September 7, 2016 at 10:56 AM
FLEMINGTON, NJ – He made it through without crying.
For Freeholder Rob Walton, reading an emotional obituary penned by a father who lost his daughter to her suicide struck close to home. And because this is National Suicide Prevention Week, Walton seized on yesterday’s regular freeholder meeting to spread a message, just as Kathleen Marie Shoener’s dad used her obituary to explain her death and disease.
Walton did it by reading into the record the obituary that was first published in the Scranton Times-Tribune and which was the subject of an article in the Washington Post – after first cautioning the public that he hadn’t previously been able to read it without tears.
“Kathleen ‘Katie’ Marie Shoener, 29, fought bipolar disorder since 2005, but she finally lost the battle on Wednesday to suicide in Lewis Center, Ohio,” her father wrote.
“So often people who have a mental illness are known as their illness,” Shoener’s obituary states. “People say that ‘she is bipolar’ or ‘he is schizophrenic.’ Over the coming days as you talk to people about this, please do not use that phrase. People who have cancer are not cancer, those with diabetes are not diabetes. Katie was not bipolar — she had an illness called bipolar disorder — Katie herself was a beautiful child of God.”
Walton’s interest and caring about mental illness is not academic. His father, George Walton, was a noted attorney. After graduating from Rutgers Law school, he worked as a law clerk and later worked for state Sen. Wesley Lance. He took over a Frenchtown law practice, moved it to Milford, served as president of the Hunterdon County Bar Association and performed 30 years of pro bono work for the Hunterdon County Board of Appeals.
But his father suffered from clinical depression for years, the freeholder says. When George’s wife died in 1985 at the age of 38, “Dad fell into a severe depressive state and was often unable to get out of bed or function. Eventually he got help from a psychiatrist and medication,” Rob said, but many around him – including Rob himself – didn’t fully understand the disease.
When advocating for improved understanding of mental illness, Walton often notes the disparity in treatment for his mom, who suffered from cancer, and his dad’s illness. Each are equally debilitating, Walton says, but “society still does not understand or have much compassion for people with mental health illnesses.”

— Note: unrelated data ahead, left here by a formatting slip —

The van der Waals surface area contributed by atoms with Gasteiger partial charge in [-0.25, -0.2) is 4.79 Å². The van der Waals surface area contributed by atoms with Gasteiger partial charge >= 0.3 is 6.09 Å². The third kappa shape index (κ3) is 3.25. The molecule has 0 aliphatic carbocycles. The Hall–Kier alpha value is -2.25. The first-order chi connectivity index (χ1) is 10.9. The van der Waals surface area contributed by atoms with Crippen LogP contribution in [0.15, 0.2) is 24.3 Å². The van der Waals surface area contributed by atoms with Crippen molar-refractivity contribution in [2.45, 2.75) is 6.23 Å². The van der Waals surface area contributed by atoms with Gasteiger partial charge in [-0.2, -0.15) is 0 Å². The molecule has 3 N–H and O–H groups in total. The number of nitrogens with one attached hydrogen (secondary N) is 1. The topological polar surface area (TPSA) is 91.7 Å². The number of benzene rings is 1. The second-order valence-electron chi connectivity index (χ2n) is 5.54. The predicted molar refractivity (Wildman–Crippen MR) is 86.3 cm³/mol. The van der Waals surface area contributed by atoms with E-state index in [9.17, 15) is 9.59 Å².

Walton’s dad would die of natural causes. But his struggles led the freeholder to observe that mental illness is the target of “terrible bigotry and prejudice.”
There are some indications that the attitudes towards mental health are slowly changing. At yesterday’s meeting, freeholders accepted a $150,000 Mental Health Diversion Program grant that will be managed by county Prosecutor Anthony P. Kearns, III.
Hunterdon is one of three counties that were awarded the grant, Kearns wrote in a press release. The program will provide alternatives to jail “for some defendants diagnosed with mental health disabilities,” it states.
The two-year program will offer treatment and counseling to participants “as an alternative to a potential prison sentence,” Kearns said. The goal is to “treat and redeem non-violent offenders who are suffering from a mental health disability, instead of warehousing them in prison.”
Help for all is always available. There’s the National Suicide Hotline, 800-273-TALK (8255). New Jersey offers its own 24/7 peer support and suicide prevention hotline at 1-855-654-6735. Hunterdon Helpline, also 24-7, is 1-800-272-4630. For 45 years, it has helped individuals and families navigate the services available and find solutions to life’s challenges.
Support is also available for both individuals and families from the National Alliance on Mental Illness. For more information, visit the Hunterdon chapter’s website or call them at 908- 284-0500.
Shoener’s obituary states that even though she had the best of medical care, it wasn’t enough to save her life. “Someday a cure will be found,” it says, “but until then, we need to support and be compassionate to those with mental illness, every bit as much as we support those who suffer from … any other illness.”